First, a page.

WITH the Santaco taxi strike, which is severely crippling the Cape economy, a strong difference in emphasis has emerged for the first time in the approaches of the young Cape Town mayor, Geordin Hill-Lewis, and his mayoral committee member for safety and security, JP Smith.
The dynamic situation and pressure from all sides is evolving into Hill-Lewis' biggest test yet.
The 52-year-old Smith is a veteran of many battles and someone who sharply divides opinions. One section of the Cape public holds him in high regard as the last bastion of law and order, and that's more or less how he views himself. But another part of the public — and you can certainly include all the taxi associations in this — sees him as a bully and protector of only the middle and upper classes' social and economic interests...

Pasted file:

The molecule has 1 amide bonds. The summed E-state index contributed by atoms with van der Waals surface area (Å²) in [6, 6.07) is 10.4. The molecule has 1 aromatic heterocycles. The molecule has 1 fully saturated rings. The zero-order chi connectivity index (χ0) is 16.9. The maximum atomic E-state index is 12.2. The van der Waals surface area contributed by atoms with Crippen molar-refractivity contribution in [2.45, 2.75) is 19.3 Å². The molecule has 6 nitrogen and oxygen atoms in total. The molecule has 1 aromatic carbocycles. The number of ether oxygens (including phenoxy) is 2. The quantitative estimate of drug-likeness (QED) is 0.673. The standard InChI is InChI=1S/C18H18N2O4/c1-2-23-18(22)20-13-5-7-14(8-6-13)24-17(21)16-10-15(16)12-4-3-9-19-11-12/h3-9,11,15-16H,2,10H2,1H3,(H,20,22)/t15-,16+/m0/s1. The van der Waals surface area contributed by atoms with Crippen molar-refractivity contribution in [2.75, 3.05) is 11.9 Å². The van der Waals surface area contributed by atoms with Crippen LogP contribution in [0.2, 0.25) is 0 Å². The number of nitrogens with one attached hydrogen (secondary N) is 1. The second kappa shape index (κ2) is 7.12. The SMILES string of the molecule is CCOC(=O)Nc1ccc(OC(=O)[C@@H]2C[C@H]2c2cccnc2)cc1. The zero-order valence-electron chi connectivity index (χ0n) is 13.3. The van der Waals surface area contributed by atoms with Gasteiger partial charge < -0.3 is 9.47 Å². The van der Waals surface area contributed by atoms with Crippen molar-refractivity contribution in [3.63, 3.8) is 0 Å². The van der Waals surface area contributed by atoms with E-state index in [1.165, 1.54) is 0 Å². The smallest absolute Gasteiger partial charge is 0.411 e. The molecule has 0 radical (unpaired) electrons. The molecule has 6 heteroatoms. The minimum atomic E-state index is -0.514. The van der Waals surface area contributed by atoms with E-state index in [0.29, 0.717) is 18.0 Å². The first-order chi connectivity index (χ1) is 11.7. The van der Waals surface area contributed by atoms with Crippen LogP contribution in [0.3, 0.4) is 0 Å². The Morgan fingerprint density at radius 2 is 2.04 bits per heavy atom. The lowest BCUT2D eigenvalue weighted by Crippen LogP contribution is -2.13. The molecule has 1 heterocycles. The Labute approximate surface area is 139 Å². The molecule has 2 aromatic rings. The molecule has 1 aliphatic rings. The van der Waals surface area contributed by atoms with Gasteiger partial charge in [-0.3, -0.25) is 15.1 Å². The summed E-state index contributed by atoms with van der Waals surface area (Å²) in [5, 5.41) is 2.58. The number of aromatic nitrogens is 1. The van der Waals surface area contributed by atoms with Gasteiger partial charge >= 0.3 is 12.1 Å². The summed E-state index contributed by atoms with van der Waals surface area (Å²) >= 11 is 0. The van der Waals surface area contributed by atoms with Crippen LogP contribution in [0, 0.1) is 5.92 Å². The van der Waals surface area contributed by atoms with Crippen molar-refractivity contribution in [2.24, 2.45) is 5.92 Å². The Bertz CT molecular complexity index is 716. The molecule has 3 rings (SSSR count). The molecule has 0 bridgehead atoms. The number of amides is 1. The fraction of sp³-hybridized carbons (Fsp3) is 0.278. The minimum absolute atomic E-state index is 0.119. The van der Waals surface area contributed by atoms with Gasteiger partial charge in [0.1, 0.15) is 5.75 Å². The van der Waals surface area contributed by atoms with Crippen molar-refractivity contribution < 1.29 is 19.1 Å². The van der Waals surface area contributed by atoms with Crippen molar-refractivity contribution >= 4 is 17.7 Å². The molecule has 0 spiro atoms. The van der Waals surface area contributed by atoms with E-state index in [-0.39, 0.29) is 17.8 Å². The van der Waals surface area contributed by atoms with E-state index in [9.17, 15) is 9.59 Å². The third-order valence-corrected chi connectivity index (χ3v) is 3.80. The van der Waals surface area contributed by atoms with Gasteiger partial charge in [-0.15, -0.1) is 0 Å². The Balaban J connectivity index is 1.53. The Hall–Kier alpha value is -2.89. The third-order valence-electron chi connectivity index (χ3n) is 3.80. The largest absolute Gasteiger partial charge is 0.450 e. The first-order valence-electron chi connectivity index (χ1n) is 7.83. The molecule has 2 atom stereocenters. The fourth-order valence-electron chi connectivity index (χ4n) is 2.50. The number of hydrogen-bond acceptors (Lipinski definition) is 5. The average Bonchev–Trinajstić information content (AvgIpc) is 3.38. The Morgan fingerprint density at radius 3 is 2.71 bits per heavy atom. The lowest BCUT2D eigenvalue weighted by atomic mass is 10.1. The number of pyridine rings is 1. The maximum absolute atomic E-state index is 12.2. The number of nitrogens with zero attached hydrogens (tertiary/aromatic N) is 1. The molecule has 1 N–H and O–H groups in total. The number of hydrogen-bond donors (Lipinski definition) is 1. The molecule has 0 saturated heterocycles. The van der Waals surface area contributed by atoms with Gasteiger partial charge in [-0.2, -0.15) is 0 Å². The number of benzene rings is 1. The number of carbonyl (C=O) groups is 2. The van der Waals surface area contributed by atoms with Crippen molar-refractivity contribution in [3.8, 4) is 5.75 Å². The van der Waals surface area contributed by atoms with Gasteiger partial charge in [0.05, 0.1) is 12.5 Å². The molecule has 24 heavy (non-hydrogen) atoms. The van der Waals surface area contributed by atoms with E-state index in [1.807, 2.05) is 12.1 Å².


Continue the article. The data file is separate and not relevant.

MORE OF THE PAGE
Register for free to read this article.
Hello! Vrye Weekblad moved from Arena Holdings to the Nuwe Vrye Weekblad Media Group on 1 October 2022. This means that we must ask you to create a reader profile again.
For October, which C. Louis Leipoldt did not call "the most beautiful month" for nothing, this will give you access to all articles published in that month.
We hope this gives Arena enough time to pay out all outstanding subscription fees to current subscribers.
From 1 January 2023 you will take out a subscription. But for now everything is mahala! Enjoy it. And thanks for being with us again!
Already registered? Click "Sign Up" to continue